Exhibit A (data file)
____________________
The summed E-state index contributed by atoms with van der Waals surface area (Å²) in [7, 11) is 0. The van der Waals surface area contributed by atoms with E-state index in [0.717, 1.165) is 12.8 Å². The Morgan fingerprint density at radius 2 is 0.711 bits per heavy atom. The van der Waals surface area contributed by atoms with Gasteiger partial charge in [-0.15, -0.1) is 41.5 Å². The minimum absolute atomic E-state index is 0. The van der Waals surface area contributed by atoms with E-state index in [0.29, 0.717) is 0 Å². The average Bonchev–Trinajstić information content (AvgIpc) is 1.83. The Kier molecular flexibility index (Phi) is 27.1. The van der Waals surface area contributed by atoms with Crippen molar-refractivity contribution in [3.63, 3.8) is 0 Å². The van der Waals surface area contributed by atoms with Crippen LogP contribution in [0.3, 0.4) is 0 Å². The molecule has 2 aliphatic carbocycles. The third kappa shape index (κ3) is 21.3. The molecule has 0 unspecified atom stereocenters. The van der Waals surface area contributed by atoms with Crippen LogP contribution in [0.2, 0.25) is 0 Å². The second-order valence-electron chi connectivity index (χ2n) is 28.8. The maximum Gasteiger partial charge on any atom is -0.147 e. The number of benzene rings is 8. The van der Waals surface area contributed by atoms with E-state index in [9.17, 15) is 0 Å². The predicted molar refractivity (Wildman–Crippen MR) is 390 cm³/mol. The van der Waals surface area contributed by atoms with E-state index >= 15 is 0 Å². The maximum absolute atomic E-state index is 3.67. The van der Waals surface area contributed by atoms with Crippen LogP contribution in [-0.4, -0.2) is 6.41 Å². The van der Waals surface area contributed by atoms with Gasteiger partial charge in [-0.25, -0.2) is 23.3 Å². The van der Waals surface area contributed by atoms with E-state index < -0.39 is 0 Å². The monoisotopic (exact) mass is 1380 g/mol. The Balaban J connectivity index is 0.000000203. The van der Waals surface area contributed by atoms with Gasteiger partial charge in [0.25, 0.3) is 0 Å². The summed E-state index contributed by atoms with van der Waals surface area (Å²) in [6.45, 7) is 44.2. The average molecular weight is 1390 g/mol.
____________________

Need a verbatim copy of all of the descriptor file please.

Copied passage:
The summed E-state index contributed by atoms with van der Waals surface area (Å²) in [7, 11) is 0. The van der Waals surface area contributed by atoms with E-state index in [0.717, 1.165) is 12.8 Å². The Morgan fingerprint density at radius 2 is 0.711 bits per heavy atom. The van der Waals surface area contributed by atoms with Gasteiger partial charge in [-0.15, -0.1) is 41.5 Å². The minimum absolute atomic E-state index is 0. The van der Waals surface area contributed by atoms with E-state index in [0.29, 0.717) is 0 Å². The average Bonchev–Trinajstić information content (AvgIpc) is 1.83. The Kier molecular flexibility index (Phi) is 27.1. The van der Waals surface area contributed by atoms with Crippen molar-refractivity contribution in [3.63, 3.8) is 0 Å². The van der Waals surface area contributed by atoms with Crippen LogP contribution in [0.3, 0.4) is 0 Å². The molecule has 2 aliphatic carbocycles. The third kappa shape index (κ3) is 21.3. The molecule has 0 unspecified atom stereocenters. The van der Waals surface area contributed by atoms with Crippen LogP contribution in [0.2, 0.25) is 0 Å². The second-order valence-electron chi connectivity index (χ2n) is 28.8. The maximum Gasteiger partial charge on any atom is -0.147 e. The number of benzene rings is 8. The van der Waals surface area contributed by atoms with E-state index in [9.17, 15) is 0 Å². The predicted molar refractivity (Wildman–Crippen MR) is 390 cm³/mol. The van der Waals surface area contributed by atoms with E-state index >= 15 is 0 Å². The maximum absolute atomic E-state index is 3.67. The van der Waals surface area contributed by atoms with Crippen LogP contribution in [-0.4, -0.2) is 6.41 Å². The van der Waals surface area contributed by atoms with Gasteiger partial charge in [-0.25, -0.2) is 23.3 Å². The van der Waals surface area contributed by atoms with E-state index < -0.39 is 0 Å². The monoisotopic (exact) mass is 1380 g/mol. The Balaban J connectivity index is 0.000000203. The van der Waals surface area contributed by atoms with Gasteiger partial charge in [0.25, 0.3) is 0 Å². The summed E-state index contributed by atoms with van der Waals surface area (Å²) in [6.45, 7) is 44.2. The average molecular weight is 1390 g/mol.